An accumulative sum can now be obtained using ANSI standard syntax. This process is requested using the SUM and by requesting an OVER option. This option causes the aggregate to act like an OLAP function. It provides a running or cumulative total for a column's numeric value. This allows users to see what is happening with certain column totals over an ongoing progression. The results will be sorted in ascending or descending order and the sort list can consist of a single or multiple columns as sort keys.
The following ANSI syntax is used with SUM to provide CSUM OLAP functionality:
Unlike the SUM used as an aggregate, the major difference is the OVER specification. Within the OVER is the ORDER BY request. It may specify a single column or multiple columns in a comma-separated list. It is not optional and it is part of the SUM / OVER. The default sequence is ascending (ASC).
Adding a second and final ORDER BY would be as incorrect here as it was with the CSUM. The ORDER BY must be specified in the OVER. Whereas, the CSUM function simply uses one or more columns in the sort list.
The optional ROWS UNBOUNDED portion indicates the width or number of rows to use. The UNBOUNDED specification allows all rows to participate in the addition.
Below, the SELECT shows the cumulative sales using the SUM / OVER:
To make the output a bit more organized, it might help to have all of the sales for a particular product together. To accomplish this sequencing, the product ID column must also be used in the sort. The next SELECT adds the product ID to the ORDER BY:
Like the CSUM, had a second ORDER BY been used, the output would be wrong and look like the SUM had been reset. Now, with that being said, there are times when it is beneficial to have the accumulation process reset. For instance, maybe product subtotals are needed instead of the total for all products.
To make the output a moving sum, the range of the rows to use must be established. The next SELECT adds ROWS 2 (like width of 3) and the product ID to the ORDER BY:
This output is the same as a MSUM with a width of 3. However, here it is required to specify the use of the 2 preceding rows.
Cumulative Sum with Reset Capabilities
As mentioned with the CSUM, this version of the cumulative sum can be reset a to provide the equivalent of a subtotal. This method uses the ANSI Standard SUM with OVER and PARTITION BY designators to specify a data value that, when it changes, causes the accumulation value to be reset back to zero.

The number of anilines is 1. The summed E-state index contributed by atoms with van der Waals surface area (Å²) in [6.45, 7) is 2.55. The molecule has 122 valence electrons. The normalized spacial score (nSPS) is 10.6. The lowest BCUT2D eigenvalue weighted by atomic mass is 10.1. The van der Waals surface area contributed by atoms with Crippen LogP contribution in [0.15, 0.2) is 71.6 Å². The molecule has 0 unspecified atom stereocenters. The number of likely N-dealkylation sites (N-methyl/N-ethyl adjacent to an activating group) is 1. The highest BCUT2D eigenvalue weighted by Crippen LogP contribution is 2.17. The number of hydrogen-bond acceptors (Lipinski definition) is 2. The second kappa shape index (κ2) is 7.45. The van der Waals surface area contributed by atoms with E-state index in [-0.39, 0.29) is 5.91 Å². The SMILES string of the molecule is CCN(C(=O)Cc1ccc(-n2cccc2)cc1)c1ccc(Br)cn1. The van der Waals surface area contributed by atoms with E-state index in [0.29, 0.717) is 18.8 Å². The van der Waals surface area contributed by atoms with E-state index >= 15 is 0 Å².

SUM Using SUM and OVER / PARTITION BY
Normally aggregate functions and OLAP functions are incompatible. This is because aggregates provide only the final single row answer and eliminate row detail data. Conversely, the OLAP functions provide the row detail data and the answer. Using this ANSI syntax, the SUM aggregate can be made to act more as an OLAP function to provide both the answer and the row detail.
As seen above, CSUM is a Teradata Extension. It may use the GROUP BY designation to reset the accumulation process for the equivalent of a subtotal. The ANSI method does not use GROUP BY. Instead, it uses the OVER to design that a partition or group can be established using the PARTITION BY designator.
One of the major advantages to the PARTITION is that each column that is a SUM can be based on a different value. Whereas, there can only be a single GROUP BY in a SELECT.
The following ANSI syntax used with SUM to provide OLAP functionality:SELECT SUM(<column-name>) OVER ( PARTITION BY <column-name>ORDER BY <column-name> [ASC | DESC][,<column-name> [ASC | DESC] ] ) FROM <table-name> ;
Below, the previously used SELECT is again modified with SUM and OVER / PARTITION to show the equivalent cumulative sales with a reset on a change in the date as seen with the CSUM:
The PARTITION has the same effect here as the GROUP BY does in the proprietary Teradata extension OLAP functions.
There are two advantages to using this syntax. First, it is the ANSI standard. Second, and the biggest advantage, is that it is compatible with other OLAP functions because the detail data is retained as well as the use of aggregate functions within the formulas for derived data.
Now that the daily total has been seen above, it might be useful to see totals by product. To accomplish this, the product ID needs to be part of the ORDER BY and the PARTITION must be based on the product ID:
Now that the SUM OVER has been shown, to this point, there has not been demonstrated a compelling reason to use it instead of the MSUM or CSUM extensions.
The following shows the true benefit of these new OLAP functions for mixing them with the original OLAP functions:
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